Mohs Micrographic Surgery (MMS) is a specialized surgical procedure used for removal of certain types of skin cancer. It remains the “gold standard” for surgical treatment of primarily basal cell and squamous cell carcinoma skin cancers on the head and neck, as well as other sites on the body when certain specific criteria are met. MMS is designed to remove 100% of the skin cancer while sparing as much of the normal skin as possible. This results in the smallest opening in the skin, therefore allowing for the smallest scar after the skin is repaired.
Study: Mohs Micrographic Surgery Most Cost-Effective Skin Cancer Treatment.
Medscape reports, “Mohs micrographic surgery (MMS) represents the most cost-effective treatment for skin cancer,” according to a study published online March 22 of the journal Dermatologic Surgery. After performing “a cost analysis with respect to 406 tumors that were cleared with a mean of 1.6 stages (range, 1-8 stages),” researchers found that “MMS was the least expensive of surgical options, compared with standard surgical excision with permanent margins, surgical excision with frozen margins and surgical excision performed in an ambulatory surgery center.”
Source: American Academy of Dermatology
Dr. Frederic Mohs invented the procedure with the primary concept being the removal of a skin cancer in layers, one small piece at a time. The patient waits 30-45 minutes after each layer has been removed, for the Mohs surgeon to evaluate the slides under a microscope. This is done to see if there are any residual tumor roots that remain in the patient’s skin. As the cancer tissue is removed it is mapped to maintain the original tissue orientation. This allows for any additional pieces of cancer tissue to be accurately located and removed without having to cut around the entire area again. The average number of layers is approximately two, with the total visit lasting one to four hours. The size and the extent of the final opening, as well as the total visit time, remain unpredictable due to the unknown location of the skin cancer roots.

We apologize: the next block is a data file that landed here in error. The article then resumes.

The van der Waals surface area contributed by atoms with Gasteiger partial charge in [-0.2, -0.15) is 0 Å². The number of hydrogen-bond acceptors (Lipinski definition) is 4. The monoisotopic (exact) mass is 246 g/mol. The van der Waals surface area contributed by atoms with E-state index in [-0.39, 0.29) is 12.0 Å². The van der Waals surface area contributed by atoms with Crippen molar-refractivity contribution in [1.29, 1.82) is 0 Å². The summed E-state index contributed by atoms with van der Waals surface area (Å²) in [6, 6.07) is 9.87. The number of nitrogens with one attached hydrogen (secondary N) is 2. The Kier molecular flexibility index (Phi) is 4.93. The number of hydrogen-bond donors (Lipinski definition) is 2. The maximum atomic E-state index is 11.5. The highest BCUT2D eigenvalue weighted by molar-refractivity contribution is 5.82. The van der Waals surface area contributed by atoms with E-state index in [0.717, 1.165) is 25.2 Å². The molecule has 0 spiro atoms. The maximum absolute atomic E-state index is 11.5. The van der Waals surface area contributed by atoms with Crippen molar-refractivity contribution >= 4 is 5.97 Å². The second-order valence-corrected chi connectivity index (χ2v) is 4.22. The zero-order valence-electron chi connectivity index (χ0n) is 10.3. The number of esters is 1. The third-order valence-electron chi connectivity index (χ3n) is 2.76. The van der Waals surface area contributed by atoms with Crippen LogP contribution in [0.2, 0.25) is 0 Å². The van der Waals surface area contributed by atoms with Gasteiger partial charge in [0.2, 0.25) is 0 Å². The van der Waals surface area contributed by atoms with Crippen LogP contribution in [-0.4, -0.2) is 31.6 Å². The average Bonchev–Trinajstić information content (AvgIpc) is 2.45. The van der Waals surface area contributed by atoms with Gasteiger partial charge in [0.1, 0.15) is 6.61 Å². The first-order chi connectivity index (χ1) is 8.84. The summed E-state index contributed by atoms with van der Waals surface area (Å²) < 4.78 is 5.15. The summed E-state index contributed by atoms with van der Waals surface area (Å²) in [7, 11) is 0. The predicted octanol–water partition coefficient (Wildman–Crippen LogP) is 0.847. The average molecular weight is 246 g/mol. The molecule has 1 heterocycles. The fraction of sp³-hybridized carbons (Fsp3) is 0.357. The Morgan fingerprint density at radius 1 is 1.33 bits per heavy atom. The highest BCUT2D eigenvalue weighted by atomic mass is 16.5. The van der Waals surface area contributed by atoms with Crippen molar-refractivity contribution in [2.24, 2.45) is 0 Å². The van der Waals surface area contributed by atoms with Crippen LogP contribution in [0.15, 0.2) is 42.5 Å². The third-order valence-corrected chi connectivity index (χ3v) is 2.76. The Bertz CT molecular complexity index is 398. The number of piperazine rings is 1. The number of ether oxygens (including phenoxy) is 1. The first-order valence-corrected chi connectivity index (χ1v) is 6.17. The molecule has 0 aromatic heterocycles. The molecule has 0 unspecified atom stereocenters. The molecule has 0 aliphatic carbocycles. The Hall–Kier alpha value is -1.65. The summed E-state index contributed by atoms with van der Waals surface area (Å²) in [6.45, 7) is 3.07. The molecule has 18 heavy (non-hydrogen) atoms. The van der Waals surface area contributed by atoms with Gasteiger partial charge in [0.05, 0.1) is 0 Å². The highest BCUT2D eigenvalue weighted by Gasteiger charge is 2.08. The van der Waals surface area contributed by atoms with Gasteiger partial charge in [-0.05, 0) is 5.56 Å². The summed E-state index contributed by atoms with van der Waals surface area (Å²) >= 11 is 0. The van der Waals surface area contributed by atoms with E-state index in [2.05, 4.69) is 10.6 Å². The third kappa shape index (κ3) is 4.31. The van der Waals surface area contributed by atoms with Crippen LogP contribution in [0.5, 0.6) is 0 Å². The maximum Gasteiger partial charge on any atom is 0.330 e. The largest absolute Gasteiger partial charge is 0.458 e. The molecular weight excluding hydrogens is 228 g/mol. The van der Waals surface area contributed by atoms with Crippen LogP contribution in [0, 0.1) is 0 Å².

Mohs surgeons are not only trained to remove the tumor by using the Mohs method, they are also trained to perform the necessary cosmetic reconstruction of the tumor opening after the skin cancer has been fully removed. In certain circumstances, for example; maintaining continuity of care from a referring surgeon, or the need for an extensive reconstruction from an aggressive tumor in a difficult location, the use of one of our plastic surgeons may also be enlisted.
Dr. Charles Johnson, Dr. William Fangman and Dr. Laura Rosenzweig are our Mohs surgeons. If you currently have a biopsy proven skin cancer on the head and neck or a large and/or recurrent skin cancer in another location on the body, please do not hesitate to call for a consultation with Dr. Johnson to see if Mohs Micrographic Surgery is indicated for your cancer. The procedure, when indicated, is covered by your insurance carrier.